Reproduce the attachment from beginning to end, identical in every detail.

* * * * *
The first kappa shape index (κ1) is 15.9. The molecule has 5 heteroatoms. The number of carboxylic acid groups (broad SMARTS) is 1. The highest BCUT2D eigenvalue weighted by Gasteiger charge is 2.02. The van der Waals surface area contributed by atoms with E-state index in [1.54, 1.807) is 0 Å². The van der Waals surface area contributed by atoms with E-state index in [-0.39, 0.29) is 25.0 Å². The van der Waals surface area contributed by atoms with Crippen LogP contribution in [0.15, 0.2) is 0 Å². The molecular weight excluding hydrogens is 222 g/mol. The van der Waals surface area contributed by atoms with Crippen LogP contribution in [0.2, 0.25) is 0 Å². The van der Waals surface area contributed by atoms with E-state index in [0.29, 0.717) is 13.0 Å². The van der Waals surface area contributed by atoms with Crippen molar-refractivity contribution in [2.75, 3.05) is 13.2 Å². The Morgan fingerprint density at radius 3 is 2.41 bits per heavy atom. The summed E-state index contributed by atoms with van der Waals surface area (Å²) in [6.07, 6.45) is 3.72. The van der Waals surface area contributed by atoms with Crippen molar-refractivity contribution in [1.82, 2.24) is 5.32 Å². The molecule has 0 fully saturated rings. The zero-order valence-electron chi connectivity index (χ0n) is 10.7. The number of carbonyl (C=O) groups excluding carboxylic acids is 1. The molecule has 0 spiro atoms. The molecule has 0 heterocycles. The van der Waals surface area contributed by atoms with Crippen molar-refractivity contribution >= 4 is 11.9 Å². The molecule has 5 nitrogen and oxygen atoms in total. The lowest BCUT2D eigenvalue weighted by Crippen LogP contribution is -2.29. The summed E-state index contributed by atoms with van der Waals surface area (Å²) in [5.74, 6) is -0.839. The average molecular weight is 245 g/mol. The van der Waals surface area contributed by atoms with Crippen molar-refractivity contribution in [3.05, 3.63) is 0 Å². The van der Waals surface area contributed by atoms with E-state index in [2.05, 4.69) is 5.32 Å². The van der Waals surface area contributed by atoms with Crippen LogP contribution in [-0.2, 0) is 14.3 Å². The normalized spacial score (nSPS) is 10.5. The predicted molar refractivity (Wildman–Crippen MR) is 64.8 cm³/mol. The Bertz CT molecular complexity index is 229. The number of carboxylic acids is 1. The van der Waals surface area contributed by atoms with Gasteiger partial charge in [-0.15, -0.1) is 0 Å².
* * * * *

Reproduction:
The first kappa shape index (κ1) is 15.9. The molecule has 5 heteroatoms. The number of carboxylic acid groups (broad SMARTS) is 1. The highest BCUT2D eigenvalue weighted by Gasteiger charge is 2.02. The van der Waals surface area contributed by atoms with E-state index in [1.54, 1.807) is 0 Å². The van der Waals surface area contributed by atoms with E-state index in [-0.39, 0.29) is 25.0 Å². The van der Waals surface area contributed by atoms with Crippen LogP contribution in [0.15, 0.2) is 0 Å². The molecular weight excluding hydrogens is 222 g/mol. The van der Waals surface area contributed by atoms with Crippen LogP contribution in [0.2, 0.25) is 0 Å². The van der Waals surface area contributed by atoms with E-state index in [0.29, 0.717) is 13.0 Å². The van der Waals surface area contributed by atoms with Crippen molar-refractivity contribution in [2.75, 3.05) is 13.2 Å². The Morgan fingerprint density at radius 3 is 2.41 bits per heavy atom. The summed E-state index contributed by atoms with van der Waals surface area (Å²) in [6.07, 6.45) is 3.72. The van der Waals surface area contributed by atoms with Crippen molar-refractivity contribution in [1.82, 2.24) is 5.32 Å². The molecule has 0 fully saturated rings. The zero-order valence-electron chi connectivity index (χ0n) is 10.7. The number of carbonyl (C=O) groups excluding carboxylic acids is 1. The molecule has 0 spiro atoms. The molecule has 0 heterocycles. The van der Waals surface area contributed by atoms with Crippen molar-refractivity contribution >= 4 is 11.9 Å². The molecule has 5 nitrogen and oxygen atoms in total. The lowest BCUT2D eigenvalue weighted by Crippen LogP contribution is -2.29. The summed E-state index contributed by atoms with van der Waals surface area (Å²) in [5.74, 6) is -0.839. The average molecular weight is 245 g/mol. The van der Waals surface area contributed by atoms with Crippen molar-refractivity contribution in [3.05, 3.63) is 0 Å². The van der Waals surface area contributed by atoms with E-state index in [2.05, 4.69) is 5.32 Å². The van der Waals surface area contributed by atoms with Crippen LogP contribution in [-0.2, 0) is 14.3 Å². The normalized spacial score (nSPS) is 10.5. The predicted molar refractivity (Wildman–Crippen MR) is 64.8 cm³/mol. The Bertz CT molecular complexity index is 229. The number of carboxylic acids is 1. The van der Waals surface area contributed by atoms with Gasteiger partial charge in [-0.15, -0.1) is 0 Å².